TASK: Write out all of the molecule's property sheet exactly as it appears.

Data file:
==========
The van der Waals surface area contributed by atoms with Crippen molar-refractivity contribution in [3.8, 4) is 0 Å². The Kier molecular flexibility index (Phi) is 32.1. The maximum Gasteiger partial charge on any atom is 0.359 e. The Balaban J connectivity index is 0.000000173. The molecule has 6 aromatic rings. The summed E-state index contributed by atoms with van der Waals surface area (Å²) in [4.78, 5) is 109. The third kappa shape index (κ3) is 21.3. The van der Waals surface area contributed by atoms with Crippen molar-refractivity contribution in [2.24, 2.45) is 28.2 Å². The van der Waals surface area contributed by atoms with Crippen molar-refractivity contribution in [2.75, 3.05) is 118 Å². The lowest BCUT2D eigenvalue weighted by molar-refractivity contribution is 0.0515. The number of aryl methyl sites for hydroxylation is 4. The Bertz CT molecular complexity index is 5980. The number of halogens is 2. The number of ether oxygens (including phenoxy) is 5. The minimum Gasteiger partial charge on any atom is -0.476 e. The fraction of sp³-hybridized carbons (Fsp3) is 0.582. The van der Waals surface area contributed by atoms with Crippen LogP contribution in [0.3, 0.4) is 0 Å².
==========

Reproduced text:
The van der Waals surface area contributed by atoms with Crippen molar-refractivity contribution in [3.8, 4) is 0 Å². The Kier molecular flexibility index (Phi) is 32.1. The maximum Gasteiger partial charge on any atom is 0.359 e. The Balaban J connectivity index is 0.000000173. The molecule has 6 aromatic rings. The summed E-state index contributed by atoms with van der Waals surface area (Å²) in [4.78, 5) is 109. The third kappa shape index (κ3) is 21.3. The van der Waals surface area contributed by atoms with Crippen molar-refractivity contribution in [2.24, 2.45) is 28.2 Å². The van der Waals surface area contributed by atoms with Crippen molar-refractivity contribution in [2.75, 3.05) is 118 Å². The lowest BCUT2D eigenvalue weighted by molar-refractivity contribution is 0.0515. The number of aryl methyl sites for hydroxylation is 4. The Bertz CT molecular complexity index is 5980. The number of halogens is 2. The number of ether oxygens (including phenoxy) is 5. The minimum Gasteiger partial charge on any atom is -0.476 e. The fraction of sp³-hybridized carbons (Fsp3) is 0.582. The van der Waals surface area contributed by atoms with Crippen LogP contribution in [0.3, 0.4) is 0 Å².